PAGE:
Since launching in late 2022, ChatGPT has been an extraordinary hit. The AI program can churn out answers to the biggest questions in life, and draw up school essays, fictional stories, and much more. But there are mounting global concerns over the impact on education, and potential for plagiarism, with its ability to produce high-quality essays with minimal human input.

  • Jared Grogan, Ph.D., an associate professor of teaching in the English Department at the College of Liberal Arts and Sciences, and Chris Susak, an assistant professor of teaching in the English Department, are both available to discuss ChatGPT as a writing aid and a potential equity tool in higher education.
  • Ke Zhang, Ph.D., professor of learning design and technology in the College of Education at Wayne State, is available to discuss e-learning, mobile learning, emerging learning technologies (e.g., VR, AI, etc.), mobile health technologies, problem solving, and national and international policies regarding e-learning and mobile learning.

The Michigan Poison & Drug Information Center at the Wayne State University School of Medicine advises all Michiganders to be prepared and safe during the challenges that may come with winter weather, especially in regard to carbon monoxide.

  • Varun Vohra, M.D., a clinical toxicologist and managing/academic director of the Michigan Poison & Drug Information Center, is available to talk about the warning signs that some people may experience when exposed to carbon monoxide.

Flooding and mudslides grew as winter storms battered California residents up and down the Golden Coast in January. The storms, which began on New Year's Eve and lasted a few weeks, killed at least 17 people, and led to evacuation orders for nearly 100,000 residents across the state. What role did climate change play in this "conveyer belt" of storms?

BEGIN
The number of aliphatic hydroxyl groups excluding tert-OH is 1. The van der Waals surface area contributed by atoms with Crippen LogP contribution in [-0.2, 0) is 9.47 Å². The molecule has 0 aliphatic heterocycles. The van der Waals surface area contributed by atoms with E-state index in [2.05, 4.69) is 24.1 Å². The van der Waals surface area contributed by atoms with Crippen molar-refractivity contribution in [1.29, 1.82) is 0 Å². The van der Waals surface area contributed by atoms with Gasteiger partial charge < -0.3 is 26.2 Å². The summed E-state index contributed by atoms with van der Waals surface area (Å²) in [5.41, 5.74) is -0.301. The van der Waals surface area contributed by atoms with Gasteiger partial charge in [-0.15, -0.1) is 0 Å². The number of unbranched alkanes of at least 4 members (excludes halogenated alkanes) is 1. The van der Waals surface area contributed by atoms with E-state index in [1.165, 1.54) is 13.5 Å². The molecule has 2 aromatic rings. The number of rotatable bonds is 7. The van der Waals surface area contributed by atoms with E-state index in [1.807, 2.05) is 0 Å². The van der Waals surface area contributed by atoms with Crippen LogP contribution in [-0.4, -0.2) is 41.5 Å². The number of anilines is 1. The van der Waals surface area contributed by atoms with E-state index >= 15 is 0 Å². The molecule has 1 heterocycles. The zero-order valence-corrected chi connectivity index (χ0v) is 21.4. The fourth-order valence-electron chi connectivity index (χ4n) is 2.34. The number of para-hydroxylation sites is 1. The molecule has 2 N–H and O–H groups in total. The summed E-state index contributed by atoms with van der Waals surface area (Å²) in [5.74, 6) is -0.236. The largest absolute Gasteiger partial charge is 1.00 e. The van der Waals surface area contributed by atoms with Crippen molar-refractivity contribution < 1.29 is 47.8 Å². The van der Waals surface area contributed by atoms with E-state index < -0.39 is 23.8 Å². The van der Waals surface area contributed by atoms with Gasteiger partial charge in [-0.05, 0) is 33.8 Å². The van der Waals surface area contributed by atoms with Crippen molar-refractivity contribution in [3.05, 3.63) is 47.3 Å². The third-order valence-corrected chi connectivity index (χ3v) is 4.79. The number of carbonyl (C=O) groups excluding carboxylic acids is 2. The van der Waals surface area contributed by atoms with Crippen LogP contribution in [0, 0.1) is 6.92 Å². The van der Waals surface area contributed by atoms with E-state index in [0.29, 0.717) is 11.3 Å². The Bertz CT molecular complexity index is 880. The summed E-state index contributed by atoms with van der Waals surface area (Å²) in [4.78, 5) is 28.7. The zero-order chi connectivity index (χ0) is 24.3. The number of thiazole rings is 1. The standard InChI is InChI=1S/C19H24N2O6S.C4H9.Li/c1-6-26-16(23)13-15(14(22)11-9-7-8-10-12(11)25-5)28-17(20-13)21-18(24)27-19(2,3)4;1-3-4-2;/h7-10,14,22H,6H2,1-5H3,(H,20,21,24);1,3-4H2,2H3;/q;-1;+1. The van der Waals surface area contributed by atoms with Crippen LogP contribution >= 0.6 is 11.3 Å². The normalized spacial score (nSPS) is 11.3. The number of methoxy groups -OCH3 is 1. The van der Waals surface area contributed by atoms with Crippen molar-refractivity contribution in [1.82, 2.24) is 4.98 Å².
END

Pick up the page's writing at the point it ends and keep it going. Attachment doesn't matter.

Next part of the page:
• Donna Kashian, Ph.D., a professor and director of Environmental Science in the Department of Biological Sciences at Wayne State, is available to discuss anthropogenic changes to our climate. She is also a visiting scientist at the National Oceanic and Atmospheric Administration (NOAA).
  • Bill Shuster, Ph.D., a professor and chair of Civil and Environmental Engineering in the College of Engineering at Wayne State, is available to discuss flooding in urban centers related to climate change.
  • Matt Seeger, Ph.D., a distinguished professor in the Department of Communication at Wayne State, can talk about crisis and emergency risk communication, warning systems, alerts, and informational needs in disasters.
  • Yaoxian Huang, Ph.D., an assistant professor of Civil and Environmental Engineering in the College of Engineering at Wayne State, can discuss atmospheric chemistry, climate change and pollutants.
  • Tam Perry, Ph.D., an associate professor in the School of Social Work at Wayne State, can talk about climate change impacts on an aging population.

Investors are grappling with the stunning implosion of FTX, one of the biggest and most powerful players in the cryptocurrency industry.

  • Sudip Datta, Ph.D., is a professor of finance at Wayne State University's Mike Ilitch School of Business and holds the T. Norris Hitchman Endowed Chair. He is an expert in valuation of executive and employee stock options, valuation of shareholder damages due to stock price manipulation, insider-trading related damages, private company valuation, and much more.

Former President Donald Trump has announced his 2024 presidential bid. Could his status as a presidential candidate limit his exposure in several continuing legal battles, particularly his handling of presidential records; past business practices; any involvement in Jan. 6 riot; and attempts to change state election results?

  • James Townsend, J.D., director of the Levin Center at Wayne State University Law School, is a former representative for the State of Michigan who served in Washington, D.C. as a legislative director. He is available to discuss potential legal issues regarding the 45th president.

The Internal Revenue Service is encouraging taxpayers to take important actions to help them file their 2022 federal tax returns. What steps should taxpayers take now to make tax filing easier in 2023? What's new and what key items do taxpayers need to consider before they file next year?

  • Hillel Nadler, J.D., an assistant professor of law, focuses his research on taxation and financial regulation.

As global populations increase, concerns about food scarcity and prices arise as every night an estimated 828 million people go to bed hungry, according to the World Food Program, a United Nations organization focusing on providing food assistance globally.